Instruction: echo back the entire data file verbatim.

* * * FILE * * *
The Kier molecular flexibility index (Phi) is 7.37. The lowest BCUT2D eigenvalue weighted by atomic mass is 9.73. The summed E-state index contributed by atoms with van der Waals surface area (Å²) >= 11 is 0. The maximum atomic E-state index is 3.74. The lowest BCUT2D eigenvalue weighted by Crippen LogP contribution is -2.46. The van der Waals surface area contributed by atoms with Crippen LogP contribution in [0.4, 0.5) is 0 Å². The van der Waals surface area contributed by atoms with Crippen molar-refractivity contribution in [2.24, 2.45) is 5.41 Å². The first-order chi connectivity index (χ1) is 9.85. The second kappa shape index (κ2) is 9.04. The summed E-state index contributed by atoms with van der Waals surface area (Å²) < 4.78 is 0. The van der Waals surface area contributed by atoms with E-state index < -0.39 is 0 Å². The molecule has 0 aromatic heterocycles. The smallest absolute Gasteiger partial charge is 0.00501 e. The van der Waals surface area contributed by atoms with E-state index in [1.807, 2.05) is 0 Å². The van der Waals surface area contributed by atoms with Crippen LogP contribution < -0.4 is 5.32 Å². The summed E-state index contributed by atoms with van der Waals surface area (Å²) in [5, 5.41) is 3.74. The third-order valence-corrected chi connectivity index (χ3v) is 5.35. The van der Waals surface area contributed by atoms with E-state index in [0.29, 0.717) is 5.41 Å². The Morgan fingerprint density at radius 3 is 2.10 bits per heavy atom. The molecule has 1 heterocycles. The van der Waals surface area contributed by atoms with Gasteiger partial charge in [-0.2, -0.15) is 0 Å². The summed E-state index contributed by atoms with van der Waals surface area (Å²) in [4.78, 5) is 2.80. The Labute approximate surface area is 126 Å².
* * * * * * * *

The Kier molecular flexibility index (Phi) is 7.37. The lowest BCUT2D eigenvalue weighted by atomic mass is 9.73. The summed E-state index contributed by atoms with van der Waals surface area (Å²) >= 11 is 0. The maximum atomic E-state index is 3.74. The lowest BCUT2D eigenvalue weighted by Crippen LogP contribution is -2.46. The van der Waals surface area contributed by atoms with Crippen LogP contribution in [0.4, 0.5) is 0 Å². The van der Waals surface area contributed by atoms with Crippen molar-refractivity contribution in [2.24, 2.45) is 5.41 Å². The first-order chi connectivity index (χ1) is 9.85. The second kappa shape index (κ2) is 9.04. The summed E-state index contributed by atoms with van der Waals surface area (Å²) < 4.78 is 0. The van der Waals surface area contributed by atoms with E-state index < -0.39 is 0 Å². The molecule has 0 aromatic heterocycles. The smallest absolute Gasteiger partial charge is 0.00501 e. The van der Waals surface area contributed by atoms with E-state index in [1.807, 2.05) is 0 Å². The van der Waals surface area contributed by atoms with Crippen LogP contribution < -0.4 is 5.32 Å². The summed E-state index contributed by atoms with van der Waals surface area (Å²) in [5, 5.41) is 3.74. The third-order valence-corrected chi connectivity index (χ3v) is 5.35. The van der Waals surface area contributed by atoms with E-state index in [0.29, 0.717) is 5.41 Å². The Morgan fingerprint density at radius 3 is 2.10 bits per heavy atom. The molecule has 1 heterocycles. The van der Waals surface area contributed by atoms with Gasteiger partial charge in [-0.2, -0.15) is 0 Å². The summed E-state index contributed by atoms with van der Waals surface area (Å²) in [4.78, 5) is 2.80. The Labute approximate surface area is 126 Å².